Questions, I had questions

November 22, 2013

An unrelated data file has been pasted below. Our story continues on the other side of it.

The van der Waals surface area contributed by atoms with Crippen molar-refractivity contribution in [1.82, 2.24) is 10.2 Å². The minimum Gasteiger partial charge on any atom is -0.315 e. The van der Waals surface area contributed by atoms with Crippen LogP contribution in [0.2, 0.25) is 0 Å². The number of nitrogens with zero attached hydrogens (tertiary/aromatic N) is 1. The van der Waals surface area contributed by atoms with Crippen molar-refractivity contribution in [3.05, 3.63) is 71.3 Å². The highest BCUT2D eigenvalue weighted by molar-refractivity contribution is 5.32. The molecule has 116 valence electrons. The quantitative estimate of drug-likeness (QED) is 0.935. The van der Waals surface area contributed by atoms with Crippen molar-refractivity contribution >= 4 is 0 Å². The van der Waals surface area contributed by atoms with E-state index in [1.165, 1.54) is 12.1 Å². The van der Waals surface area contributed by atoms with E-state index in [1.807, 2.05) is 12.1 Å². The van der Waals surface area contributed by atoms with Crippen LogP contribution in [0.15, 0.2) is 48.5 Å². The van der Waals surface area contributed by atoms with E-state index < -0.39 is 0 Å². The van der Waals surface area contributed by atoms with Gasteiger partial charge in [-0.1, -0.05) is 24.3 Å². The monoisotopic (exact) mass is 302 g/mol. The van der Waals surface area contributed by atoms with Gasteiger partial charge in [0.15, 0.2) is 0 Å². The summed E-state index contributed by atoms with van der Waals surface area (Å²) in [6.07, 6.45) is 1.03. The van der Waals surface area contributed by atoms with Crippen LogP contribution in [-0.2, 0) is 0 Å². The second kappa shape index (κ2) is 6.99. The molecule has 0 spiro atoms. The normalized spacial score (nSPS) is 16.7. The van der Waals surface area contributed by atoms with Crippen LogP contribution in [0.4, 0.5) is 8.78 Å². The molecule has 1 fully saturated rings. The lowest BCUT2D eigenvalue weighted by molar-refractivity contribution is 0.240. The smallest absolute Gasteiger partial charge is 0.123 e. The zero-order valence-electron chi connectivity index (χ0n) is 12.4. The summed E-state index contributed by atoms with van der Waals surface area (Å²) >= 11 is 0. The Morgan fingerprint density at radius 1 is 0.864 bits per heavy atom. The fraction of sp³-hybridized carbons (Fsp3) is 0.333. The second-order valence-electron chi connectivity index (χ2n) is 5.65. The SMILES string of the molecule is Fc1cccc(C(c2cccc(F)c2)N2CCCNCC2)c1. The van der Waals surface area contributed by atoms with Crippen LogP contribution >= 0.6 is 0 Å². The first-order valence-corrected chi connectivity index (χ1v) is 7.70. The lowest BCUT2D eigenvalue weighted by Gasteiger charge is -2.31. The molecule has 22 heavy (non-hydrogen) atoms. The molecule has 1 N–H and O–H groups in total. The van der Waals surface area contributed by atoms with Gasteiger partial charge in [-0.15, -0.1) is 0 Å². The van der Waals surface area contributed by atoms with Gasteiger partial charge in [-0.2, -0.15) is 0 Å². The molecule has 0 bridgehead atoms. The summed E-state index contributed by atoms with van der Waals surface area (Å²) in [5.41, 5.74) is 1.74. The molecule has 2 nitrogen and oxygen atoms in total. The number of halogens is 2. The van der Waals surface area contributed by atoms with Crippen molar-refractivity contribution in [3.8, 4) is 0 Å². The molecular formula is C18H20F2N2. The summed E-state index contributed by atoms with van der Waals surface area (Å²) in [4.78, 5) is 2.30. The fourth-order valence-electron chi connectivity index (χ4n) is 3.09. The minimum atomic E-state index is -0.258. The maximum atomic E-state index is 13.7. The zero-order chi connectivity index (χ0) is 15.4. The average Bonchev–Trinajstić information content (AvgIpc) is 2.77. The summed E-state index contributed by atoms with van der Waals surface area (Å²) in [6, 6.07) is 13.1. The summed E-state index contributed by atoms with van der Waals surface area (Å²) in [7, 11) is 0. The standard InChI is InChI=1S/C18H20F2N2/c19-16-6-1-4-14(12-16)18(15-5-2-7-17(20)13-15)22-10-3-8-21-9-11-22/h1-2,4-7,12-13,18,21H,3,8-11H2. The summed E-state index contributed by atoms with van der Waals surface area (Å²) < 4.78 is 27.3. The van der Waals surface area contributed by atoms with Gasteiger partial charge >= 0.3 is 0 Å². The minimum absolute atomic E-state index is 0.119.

I was in my third week of basic training at Ft Polk, Louisiana and at post clothing supply with the rest of my company, being fitted for winter clothing, when the announcement came over the radio that President Kennedy had been shot. There was the break in the announcer’s voice. Everything got silent for a moment, and then one of our grizzled platoon sergeants, a tough old Korean War vet (in his early thirties but showing a lot of wear) announced, “well men, we’re going to war!” That was a sobering statement, but it certainly seemed credible, coming from old warrior who spoke of the bleakness of war in the bitter cold of Korea, and of setting up a .30 cal machine gun on a mountain side and firing until the barrel grew red, and changing barrels again and again, while in front of his position, the Red Chinese dead continued to pile up, but still they kept on a coming. He would know if WW III was coming. It did not. In September of 1964 the Warren Commission’s finding was that there was one shooter, one bullet, no conspiracy. I came out of the Army in 1963, and joined the Austin Police Department. A couple of years later I remember stopping at a Seven-Eleven store and seeing copies of a book written by a Captain of Police Detectives, Dallas PD, just put on the rack, about the assassination. I looked it over briefly. The Captain questioned the Commission’s findings. I didn’t have the money at the moment, but the next day when I came back for it, all the copies were gone. That struck me as odd. The store was out of the way, and not in the type of neighborhood inhabited by book readers. “Where did all the books go?” I asked the attendant. He didn’t know. “They were here yesterday.” I was a street cop, and good enough that when the head of homicide in our department, Lieutenant “Tate” Jordan, (the best APD ever had) wanted to know what was going on in East Austin, he was very likely to call on me because I knew, and he knew I knew. So here was Captain Will Fritz, a legend at Dallas PD in solving homicides, and he had begun interrogating Lee Harvey Oswald when the next day, on the 22nd, he received a call from the new President of the United States, “You’ve got your man, now we’ll take it from here.” The FBI took full control of the investigation. Please. There is not any way that the FBI or anyone else from out of town can do what a local bureau such as that one headed by Will Fritz can do. Surely Fritz had at his beck and call street cops much like myself who knew their beat, and the folks on it, and could dig up information such as no federal agent from out of town could. Questions. I had questions. Why take it out of Will Fritz’s hands? Why take the corpse out of the hands of the Dallas County Coroner and remove it to Washington DC? Later the Commission members were denied viewing the autopsy photos on the grounds “they might be too disturbing.” Yes, extremely disturbing, but such would have dispelled the one shot story. Indeed,there were reports of more than one shooter, of several shots fired, but the Warren Commission clung to one shot. (A later viewing of a film shows one shot causing the president’s head to move forward, but a second shot from the opposite direction throws his head back.) Remove Will Fritz from the investigation and the investigative process was weakened. What does a Commission made up of a bunch of men in high positions of government know about investigations? Oswald had been to Russia. He had been to Cuba. We were on the verge of war with both. What a coincidence! A man who has visited our sworn enemies assassinates the President of the United States! One of the Commission lawyers allegedly interviewed Fidel Castro, who repeatedly denied having anything to do with the assassination. Again please. Castro was a murderer. Few have mastered the art of lying as efficiently as a cold blooded murder. if indeed such interview took place, that lawyer was the proverbial babe in the presence of a wolf. The Commission was denied access to some of the witnesses. The Commission was not privy to the CIA’s covert operations in Cuba, or that they had attempted to recruit mobster Sam Giancana to carry out a hit on Castro. That knowledge would have attuned them to the possibility of a counter strike by Castro. How foolish of the CIA! Why would Giancana take action which would endanger his lucrative business interests in Havana? And then there was the hatred the mob had for Attorney General Robert Kennedy because of his on going vendetta against them. Nor was the Commission informed by the CIA of Oswald’s visits, the month prior to the assassination, to both the Soviet and Cuban Embassies in Mexico. And then, on the 24th, Jack Ruby assassinated the assassin. Some have come forth to say that Ruby had no ties with organized crime, but as the operator of a night club, he would have had contacts with all manner of people at their worst. For any investigator, to have his principle witness killed before the really important questions are asked, is at the very least an inconvenience. Please! Do conspiracies exist? Yes! Was there a conspiracy to kill the President of the United States? I am disturbed by so much evidence pointing in that direction. We are living in perilous times. There are secret combinations in our midst, and they were there in 1963. More than ever, we ought be wary. In 1941, the leadership of my church said the following in a letter to U S leaders: “Unless the people of America forsake the sins and the errors, political and otherwise, of which they are now guilty and return to the practice of the great fundamental principles of Christianity, and of Constitutional government…spiritually, and politically we shall lose our liberty and free institutions…our real threat comes from within and not from without.” I can in no way fault that pronouncement, for more than ever, it is relevant today.